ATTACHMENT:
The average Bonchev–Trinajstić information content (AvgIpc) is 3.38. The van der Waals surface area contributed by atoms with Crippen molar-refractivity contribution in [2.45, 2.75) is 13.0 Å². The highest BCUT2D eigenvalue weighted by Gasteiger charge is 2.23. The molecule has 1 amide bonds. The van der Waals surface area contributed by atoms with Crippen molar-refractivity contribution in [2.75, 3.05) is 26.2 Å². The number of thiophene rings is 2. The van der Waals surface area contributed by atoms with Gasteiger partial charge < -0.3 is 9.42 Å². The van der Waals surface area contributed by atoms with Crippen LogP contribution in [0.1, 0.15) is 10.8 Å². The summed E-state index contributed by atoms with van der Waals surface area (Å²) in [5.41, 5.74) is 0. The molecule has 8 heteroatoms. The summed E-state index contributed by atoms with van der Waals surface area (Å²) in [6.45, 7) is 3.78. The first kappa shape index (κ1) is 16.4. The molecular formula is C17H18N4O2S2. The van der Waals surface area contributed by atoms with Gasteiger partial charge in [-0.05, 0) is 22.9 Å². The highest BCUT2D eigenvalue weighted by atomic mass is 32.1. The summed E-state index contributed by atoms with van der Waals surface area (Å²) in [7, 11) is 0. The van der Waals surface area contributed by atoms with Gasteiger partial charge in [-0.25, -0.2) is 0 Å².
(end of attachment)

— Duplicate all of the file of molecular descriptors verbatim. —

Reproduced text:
The average Bonchev–Trinajstić information content (AvgIpc) is 3.38. The van der Waals surface area contributed by atoms with Crippen molar-refractivity contribution in [2.45, 2.75) is 13.0 Å². The highest BCUT2D eigenvalue weighted by Gasteiger charge is 2.23. The molecule has 1 amide bonds. The van der Waals surface area contributed by atoms with Crippen molar-refractivity contribution in [2.75, 3.05) is 26.2 Å². The number of thiophene rings is 2. The van der Waals surface area contributed by atoms with Gasteiger partial charge < -0.3 is 9.42 Å². The van der Waals surface area contributed by atoms with Crippen LogP contribution in [0.1, 0.15) is 10.8 Å². The summed E-state index contributed by atoms with van der Waals surface area (Å²) in [5.41, 5.74) is 0. The molecule has 8 heteroatoms. The summed E-state index contributed by atoms with van der Waals surface area (Å²) in [6.45, 7) is 3.78. The first kappa shape index (κ1) is 16.4. The molecular formula is C17H18N4O2S2. The van der Waals surface area contributed by atoms with Gasteiger partial charge in [-0.05, 0) is 22.9 Å². The highest BCUT2D eigenvalue weighted by atomic mass is 32.1. The summed E-state index contributed by atoms with van der Waals surface area (Å²) in [7, 11) is 0. The van der Waals surface area contributed by atoms with Gasteiger partial charge in [-0.25, -0.2) is 0 Å².